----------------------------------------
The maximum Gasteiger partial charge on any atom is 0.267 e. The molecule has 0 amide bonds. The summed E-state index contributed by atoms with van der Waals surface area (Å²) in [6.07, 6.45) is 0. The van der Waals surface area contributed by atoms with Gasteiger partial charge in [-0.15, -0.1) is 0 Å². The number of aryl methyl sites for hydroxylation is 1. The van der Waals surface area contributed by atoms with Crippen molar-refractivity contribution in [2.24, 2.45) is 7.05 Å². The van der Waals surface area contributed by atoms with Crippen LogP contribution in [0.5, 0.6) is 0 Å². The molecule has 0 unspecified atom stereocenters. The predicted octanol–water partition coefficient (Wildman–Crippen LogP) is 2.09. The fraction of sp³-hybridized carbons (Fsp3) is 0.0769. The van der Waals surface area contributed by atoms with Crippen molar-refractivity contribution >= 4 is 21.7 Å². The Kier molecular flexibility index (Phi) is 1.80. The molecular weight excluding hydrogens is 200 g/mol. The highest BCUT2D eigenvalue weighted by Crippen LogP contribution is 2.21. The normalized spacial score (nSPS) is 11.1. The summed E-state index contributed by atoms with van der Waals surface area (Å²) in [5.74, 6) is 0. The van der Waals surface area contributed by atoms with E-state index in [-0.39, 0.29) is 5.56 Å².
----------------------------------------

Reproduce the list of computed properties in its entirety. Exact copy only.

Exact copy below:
The maximum Gasteiger partial charge on any atom is 0.267 e. The molecule has 0 amide bonds. The summed E-state index contributed by atoms with van der Waals surface area (Å²) in [6.07, 6.45) is 0. The van der Waals surface area contributed by atoms with Gasteiger partial charge in [-0.15, -0.1) is 0 Å². The number of aryl methyl sites for hydroxylation is 1. The van der Waals surface area contributed by atoms with Crippen molar-refractivity contribution in [2.24, 2.45) is 7.05 Å². The van der Waals surface area contributed by atoms with Crippen LogP contribution in [0.5, 0.6) is 0 Å². The molecule has 0 unspecified atom stereocenters. The predicted octanol–water partition coefficient (Wildman–Crippen LogP) is 2.09. The fraction of sp³-hybridized carbons (Fsp3) is 0.0769. The van der Waals surface area contributed by atoms with Crippen molar-refractivity contribution >= 4 is 21.7 Å². The Kier molecular flexibility index (Phi) is 1.80. The molecular weight excluding hydrogens is 200 g/mol. The highest BCUT2D eigenvalue weighted by Crippen LogP contribution is 2.21. The normalized spacial score (nSPS) is 11.1. The summed E-state index contributed by atoms with van der Waals surface area (Å²) in [5.74, 6) is 0. The van der Waals surface area contributed by atoms with E-state index in [-0.39, 0.29) is 5.56 Å².